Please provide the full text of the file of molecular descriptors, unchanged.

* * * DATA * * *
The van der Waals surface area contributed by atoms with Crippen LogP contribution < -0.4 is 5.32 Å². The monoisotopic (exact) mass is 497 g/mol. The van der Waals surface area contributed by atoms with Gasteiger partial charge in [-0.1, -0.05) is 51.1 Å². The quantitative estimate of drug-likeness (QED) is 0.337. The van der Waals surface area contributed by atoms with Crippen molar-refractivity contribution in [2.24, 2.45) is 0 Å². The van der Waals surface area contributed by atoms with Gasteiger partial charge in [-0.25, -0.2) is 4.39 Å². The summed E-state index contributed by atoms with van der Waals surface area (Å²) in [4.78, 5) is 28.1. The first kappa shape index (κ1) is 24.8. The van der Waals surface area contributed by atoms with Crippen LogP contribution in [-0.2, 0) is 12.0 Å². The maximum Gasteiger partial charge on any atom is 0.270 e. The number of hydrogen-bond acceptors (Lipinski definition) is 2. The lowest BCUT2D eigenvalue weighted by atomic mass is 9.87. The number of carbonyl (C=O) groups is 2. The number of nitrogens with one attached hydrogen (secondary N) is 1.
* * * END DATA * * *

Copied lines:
The van der Waals surface area contributed by atoms with Crippen LogP contribution < -0.4 is 5.32 Å². The monoisotopic (exact) mass is 497 g/mol. The van der Waals surface area contributed by atoms with Gasteiger partial charge in [-0.1, -0.05) is 51.1 Å². The quantitative estimate of drug-likeness (QED) is 0.337. The van der Waals surface area contributed by atoms with Crippen molar-refractivity contribution in [2.24, 2.45) is 0 Å². The van der Waals surface area contributed by atoms with Gasteiger partial charge in [-0.25, -0.2) is 4.39 Å². The summed E-state index contributed by atoms with van der Waals surface area (Å²) in [4.78, 5) is 28.1. The first kappa shape index (κ1) is 24.8. The van der Waals surface area contributed by atoms with Crippen LogP contribution in [-0.2, 0) is 12.0 Å². The maximum Gasteiger partial charge on any atom is 0.270 e. The number of hydrogen-bond acceptors (Lipinski definition) is 2. The lowest BCUT2D eigenvalue weighted by atomic mass is 9.87. The number of carbonyl (C=O) groups is 2. The number of nitrogens with one attached hydrogen (secondary N) is 1.